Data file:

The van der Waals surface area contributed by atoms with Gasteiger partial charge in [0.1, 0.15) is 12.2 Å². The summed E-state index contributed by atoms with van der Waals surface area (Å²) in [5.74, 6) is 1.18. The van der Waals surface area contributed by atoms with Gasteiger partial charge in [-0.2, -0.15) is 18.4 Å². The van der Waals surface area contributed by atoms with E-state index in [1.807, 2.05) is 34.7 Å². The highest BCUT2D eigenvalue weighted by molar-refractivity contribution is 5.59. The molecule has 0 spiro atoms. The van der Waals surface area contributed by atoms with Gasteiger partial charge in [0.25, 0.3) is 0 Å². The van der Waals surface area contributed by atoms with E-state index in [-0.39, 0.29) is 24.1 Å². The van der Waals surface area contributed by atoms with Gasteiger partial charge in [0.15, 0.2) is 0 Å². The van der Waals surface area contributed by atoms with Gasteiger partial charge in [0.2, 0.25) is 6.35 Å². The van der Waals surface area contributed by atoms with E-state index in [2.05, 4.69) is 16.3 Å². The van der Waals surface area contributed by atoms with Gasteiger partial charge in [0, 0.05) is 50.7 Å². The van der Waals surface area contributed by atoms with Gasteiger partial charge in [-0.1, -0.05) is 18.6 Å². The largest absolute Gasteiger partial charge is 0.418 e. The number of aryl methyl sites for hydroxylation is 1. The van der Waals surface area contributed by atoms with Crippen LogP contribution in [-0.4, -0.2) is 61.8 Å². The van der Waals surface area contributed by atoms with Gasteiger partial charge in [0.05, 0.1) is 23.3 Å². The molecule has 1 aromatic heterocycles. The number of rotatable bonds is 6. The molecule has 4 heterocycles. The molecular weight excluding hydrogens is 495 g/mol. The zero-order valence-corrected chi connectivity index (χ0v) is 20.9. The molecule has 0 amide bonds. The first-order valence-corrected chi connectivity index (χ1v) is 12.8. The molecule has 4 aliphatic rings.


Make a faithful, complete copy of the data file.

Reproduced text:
The van der Waals surface area contributed by atoms with Gasteiger partial charge in [0.1, 0.15) is 12.2 Å². The summed E-state index contributed by atoms with van der Waals surface area (Å²) in [5.74, 6) is 1.18. The van der Waals surface area contributed by atoms with Gasteiger partial charge in [-0.2, -0.15) is 18.4 Å². The van der Waals surface area contributed by atoms with E-state index in [1.807, 2.05) is 34.7 Å². The highest BCUT2D eigenvalue weighted by molar-refractivity contribution is 5.59. The molecule has 0 spiro atoms. The van der Waals surface area contributed by atoms with Gasteiger partial charge in [0.25, 0.3) is 0 Å². The van der Waals surface area contributed by atoms with E-state index in [-0.39, 0.29) is 24.1 Å². The van der Waals surface area contributed by atoms with Gasteiger partial charge in [0.15, 0.2) is 0 Å². The van der Waals surface area contributed by atoms with Gasteiger partial charge in [0.2, 0.25) is 6.35 Å². The van der Waals surface area contributed by atoms with E-state index in [2.05, 4.69) is 16.3 Å². The van der Waals surface area contributed by atoms with Gasteiger partial charge in [0, 0.05) is 50.7 Å². The van der Waals surface area contributed by atoms with Gasteiger partial charge in [-0.1, -0.05) is 18.6 Å². The largest absolute Gasteiger partial charge is 0.418 e. The number of aryl methyl sites for hydroxylation is 1. The van der Waals surface area contributed by atoms with Crippen LogP contribution in [-0.4, -0.2) is 61.8 Å². The van der Waals surface area contributed by atoms with Gasteiger partial charge in [0.05, 0.1) is 23.3 Å². The molecule has 1 aromatic heterocycles. The number of rotatable bonds is 6. The molecule has 4 heterocycles. The molecular weight excluding hydrogens is 495 g/mol. The zero-order valence-corrected chi connectivity index (χ0v) is 20.9. The molecule has 0 amide bonds. The first-order valence-corrected chi connectivity index (χ1v) is 12.8. The molecule has 4 aliphatic rings.